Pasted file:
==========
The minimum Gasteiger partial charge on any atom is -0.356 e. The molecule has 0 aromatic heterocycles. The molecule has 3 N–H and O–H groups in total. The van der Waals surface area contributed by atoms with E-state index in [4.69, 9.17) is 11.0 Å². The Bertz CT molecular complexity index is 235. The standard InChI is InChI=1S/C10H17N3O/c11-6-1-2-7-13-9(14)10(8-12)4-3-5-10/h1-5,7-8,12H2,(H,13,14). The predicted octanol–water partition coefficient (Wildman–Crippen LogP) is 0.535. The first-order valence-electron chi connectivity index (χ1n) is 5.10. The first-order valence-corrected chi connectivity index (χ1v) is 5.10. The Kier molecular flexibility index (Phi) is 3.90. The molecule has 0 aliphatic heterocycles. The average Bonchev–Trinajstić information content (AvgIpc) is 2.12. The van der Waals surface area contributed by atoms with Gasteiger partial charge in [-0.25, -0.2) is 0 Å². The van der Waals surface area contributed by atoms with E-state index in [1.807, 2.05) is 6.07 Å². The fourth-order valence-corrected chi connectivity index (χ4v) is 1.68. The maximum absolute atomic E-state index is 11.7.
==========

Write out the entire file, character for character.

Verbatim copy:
The minimum Gasteiger partial charge on any atom is -0.356 e. The molecule has 0 aromatic heterocycles. The molecule has 3 N–H and O–H groups in total. The van der Waals surface area contributed by atoms with E-state index in [4.69, 9.17) is 11.0 Å². The Bertz CT molecular complexity index is 235. The standard InChI is InChI=1S/C10H17N3O/c11-6-1-2-7-13-9(14)10(8-12)4-3-5-10/h1-5,7-8,12H2,(H,13,14). The predicted octanol–water partition coefficient (Wildman–Crippen LogP) is 0.535. The first-order valence-electron chi connectivity index (χ1n) is 5.10. The first-order valence-corrected chi connectivity index (χ1v) is 5.10. The Kier molecular flexibility index (Phi) is 3.90. The molecule has 0 aliphatic heterocycles. The average Bonchev–Trinajstić information content (AvgIpc) is 2.12. The van der Waals surface area contributed by atoms with Gasteiger partial charge in [-0.25, -0.2) is 0 Å². The van der Waals surface area contributed by atoms with E-state index in [1.807, 2.05) is 6.07 Å². The fourth-order valence-corrected chi connectivity index (χ4v) is 1.68. The maximum absolute atomic E-state index is 11.7.